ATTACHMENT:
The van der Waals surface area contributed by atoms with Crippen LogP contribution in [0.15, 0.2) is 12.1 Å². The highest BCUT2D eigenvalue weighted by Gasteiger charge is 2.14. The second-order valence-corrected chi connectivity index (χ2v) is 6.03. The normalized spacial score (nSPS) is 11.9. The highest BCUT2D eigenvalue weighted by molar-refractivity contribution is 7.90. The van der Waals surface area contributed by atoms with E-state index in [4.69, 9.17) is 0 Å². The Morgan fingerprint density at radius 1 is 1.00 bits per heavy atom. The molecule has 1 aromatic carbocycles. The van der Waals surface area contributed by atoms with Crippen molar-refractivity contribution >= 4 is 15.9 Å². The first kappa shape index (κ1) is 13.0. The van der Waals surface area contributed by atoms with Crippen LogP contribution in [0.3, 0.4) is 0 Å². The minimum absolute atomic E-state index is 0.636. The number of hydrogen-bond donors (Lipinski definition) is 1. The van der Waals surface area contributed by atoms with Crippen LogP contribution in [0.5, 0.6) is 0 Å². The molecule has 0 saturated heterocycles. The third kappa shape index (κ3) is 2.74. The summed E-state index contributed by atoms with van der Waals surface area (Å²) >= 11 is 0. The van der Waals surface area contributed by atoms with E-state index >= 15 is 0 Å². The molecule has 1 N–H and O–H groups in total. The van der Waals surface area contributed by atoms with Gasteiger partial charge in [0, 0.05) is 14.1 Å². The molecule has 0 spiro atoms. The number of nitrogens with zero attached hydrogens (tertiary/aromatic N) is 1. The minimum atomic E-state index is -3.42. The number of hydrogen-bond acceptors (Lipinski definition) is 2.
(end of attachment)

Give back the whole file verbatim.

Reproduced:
The van der Waals surface area contributed by atoms with Crippen LogP contribution in [0.15, 0.2) is 12.1 Å². The highest BCUT2D eigenvalue weighted by Gasteiger charge is 2.14. The second-order valence-corrected chi connectivity index (χ2v) is 6.03. The normalized spacial score (nSPS) is 11.9. The highest BCUT2D eigenvalue weighted by molar-refractivity contribution is 7.90. The van der Waals surface area contributed by atoms with E-state index in [4.69, 9.17) is 0 Å². The Morgan fingerprint density at radius 1 is 1.00 bits per heavy atom. The molecule has 1 aromatic carbocycles. The van der Waals surface area contributed by atoms with Crippen molar-refractivity contribution >= 4 is 15.9 Å². The first kappa shape index (κ1) is 13.0. The van der Waals surface area contributed by atoms with Crippen LogP contribution in [0.3, 0.4) is 0 Å². The minimum absolute atomic E-state index is 0.636. The number of hydrogen-bond donors (Lipinski definition) is 1. The van der Waals surface area contributed by atoms with Crippen LogP contribution in [0.5, 0.6) is 0 Å². The molecule has 0 saturated heterocycles. The third kappa shape index (κ3) is 2.74. The summed E-state index contributed by atoms with van der Waals surface area (Å²) >= 11 is 0. The van der Waals surface area contributed by atoms with E-state index >= 15 is 0 Å². The molecule has 1 N–H and O–H groups in total. The van der Waals surface area contributed by atoms with Gasteiger partial charge in [0, 0.05) is 14.1 Å². The molecule has 0 spiro atoms. The number of nitrogens with zero attached hydrogens (tertiary/aromatic N) is 1. The minimum atomic E-state index is -3.42. The number of hydrogen-bond acceptors (Lipinski definition) is 2.